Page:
Generation after generation, “Las Aguilitas de Davis” is showing students the beauty of mariachi music

Generation after generation, “Las Aguilitas de Davis” is showing students the beauty of mariachi music
Published: Oct. 5, 2023 at 7:02 AM MST
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TUCSON, Ariz. (13 News) - A youth mariachi group from Tucson is taking their talents to the next level.

Las Aguilitas de Davis is an all-student mariachi group at Davis Bilingual Elementary School in Tucson

The vision for Las Aguilitas started over 40 years ago when Alfredo Valenzuela, the founder of the mariachi group, knew he had a special calling.

“I think God gave me a lot of love for our young children,” Alfredo Valenzuela said.

Seeing the love of music grow in his students’ hearts is what inspired Alfredo Valenzuela to start Las Aguilitas de Davis.

“He also gave me the patience to teach beginner students when you are telling a student this is a guitar, this is a string, this is the frit. I had that patience,” Alfredo Valenzuela said. “I feel so blessed to develop this beautiful thing.”

Blessed because the group started with just playing guitars in the 80′s.

“It really inspired me to see all these young students involved in mariachi music. I decided to start a mariachi program here,” Alfredo Valenzuela said. “I had a lot of support from our administrators and from the parents, everybody, and the Mariachi program has just taken off.”

Alfredo said it’s the same inspiration that evolved the program into what it’s become today.

“I had a lot of support from our administrators and from the parents, everybody, and the mariachi program has just taken off,” Alfredo Valenzuela said.

Alfredo’s son, Jamie Valenzuela followed in his father’s footsteps taking over the mariachi program at Davis Bilingual. The two have paved the way for thousands of students to learn the importance of mariachi music.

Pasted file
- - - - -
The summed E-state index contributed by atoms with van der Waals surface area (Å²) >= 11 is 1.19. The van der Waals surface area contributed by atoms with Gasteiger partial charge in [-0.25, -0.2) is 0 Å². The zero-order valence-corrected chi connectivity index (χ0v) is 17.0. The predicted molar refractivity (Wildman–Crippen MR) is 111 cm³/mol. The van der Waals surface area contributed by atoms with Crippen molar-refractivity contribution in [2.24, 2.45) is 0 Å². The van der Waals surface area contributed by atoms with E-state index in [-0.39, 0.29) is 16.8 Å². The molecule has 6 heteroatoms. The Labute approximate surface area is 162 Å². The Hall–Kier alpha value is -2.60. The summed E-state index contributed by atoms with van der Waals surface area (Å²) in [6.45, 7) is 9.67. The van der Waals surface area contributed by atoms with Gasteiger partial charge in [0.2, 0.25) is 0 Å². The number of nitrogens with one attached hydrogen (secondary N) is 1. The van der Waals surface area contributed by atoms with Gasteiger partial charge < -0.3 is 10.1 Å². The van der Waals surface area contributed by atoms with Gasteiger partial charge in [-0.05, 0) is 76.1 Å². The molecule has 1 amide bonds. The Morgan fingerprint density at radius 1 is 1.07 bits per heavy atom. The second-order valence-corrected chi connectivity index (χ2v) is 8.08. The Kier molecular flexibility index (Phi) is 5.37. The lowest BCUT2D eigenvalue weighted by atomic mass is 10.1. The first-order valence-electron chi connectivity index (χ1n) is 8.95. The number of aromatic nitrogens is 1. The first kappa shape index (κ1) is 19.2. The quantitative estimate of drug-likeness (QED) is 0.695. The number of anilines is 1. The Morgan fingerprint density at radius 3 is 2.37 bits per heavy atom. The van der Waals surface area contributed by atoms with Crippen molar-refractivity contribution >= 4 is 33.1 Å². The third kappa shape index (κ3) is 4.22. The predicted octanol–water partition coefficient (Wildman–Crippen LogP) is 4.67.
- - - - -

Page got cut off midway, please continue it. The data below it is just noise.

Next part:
Jaime’s son and nephew are now in Las Aguilitas, making three generations of mariachi in the family.

“It unites all the students,” Jaime Valenzuela. “Hispanic students get to learn their own heritage and culture but not only that they get to share it with other students.”

The Valenzuelas aren’t the only family with a long history in the group.

Fourth-grader, Carina Moreno tells 13 News both her mother and brother were once in Las Aguilitas. She plays the violin.

“I love hearing violins, guitars, trumpets. It’s my favorite thing,” Moreno said. “When I play my violin and other instruments it feels like everything comes out that is negative.”

Moreno said her family is always there to support and help when needed.

The group currently has 53 members playing instruments like the violin, guitar, and trumpet.

Whether it’s embracing their own culture or learning more about another each has a special reason for being in the group.

Ariana Fuentes is a third-grader at Davis Bilingual Elementary, she plays the violin and sings. Fuentes said mariachi music helps her feel united with her family.

“My Abuelitos at every party they invite a Mariachi,” Fuentes said.

Fuentes is proud to wear Traje de Charro (a type of suit that originated in Mexico). She said wearing the legendary wardrobe to perform helps her feel alive on stage.

“The first time that I wore my Traje. I was like, oh my gosh, this looks so good on me, “ Fuentes said. “It’s really amazing hearing the sound high, all those things that make a mariachi, a mariachi.”

David Rawson is a fifth-grade student at Davis Bilingual. He plays the guitar and sings for Las Aguilitas.

Rawson said his father is from England and never had the opportunity to experience mariachi music. He said this is why his parents encouraged him to try out for Las Aguilitas. He has since fallen in love.

“I love to study and learn about different cultures,” Rawson. “It’s very cultural. It’s traditional. I think it’s great to like all styles of music. "

Mateo Morillon Thompson plays the trumpet for Las Aguilitas. He said listening to the music he makes motivates him to go further.

Morillon Thompson adds being in the program challenges him to learn different music.

“El Niño Perdido is one of the hardest songs that I know,” Morillon Thompson said. “I’m one of the people who play the solo in El Niño Perdido.”

In the next 40 years, the family wants to expand the group adding even more generations of Valenzuelas to Las Aguilitas.

“I hope this program will still be going strong,” Jaime Valenzuela said.“Hopefully one of my kids will take over. That is what the plan is. My son is always talking about how he would like to be one day the director of Mariachi Las Aguilitas.”

On Friday, Oct. 6, 2023, Las Aguilitas will get the chance of a lifetime. The students are taking their talents to national television giving more people the chance to celebrate Hispanic Heritage Month.

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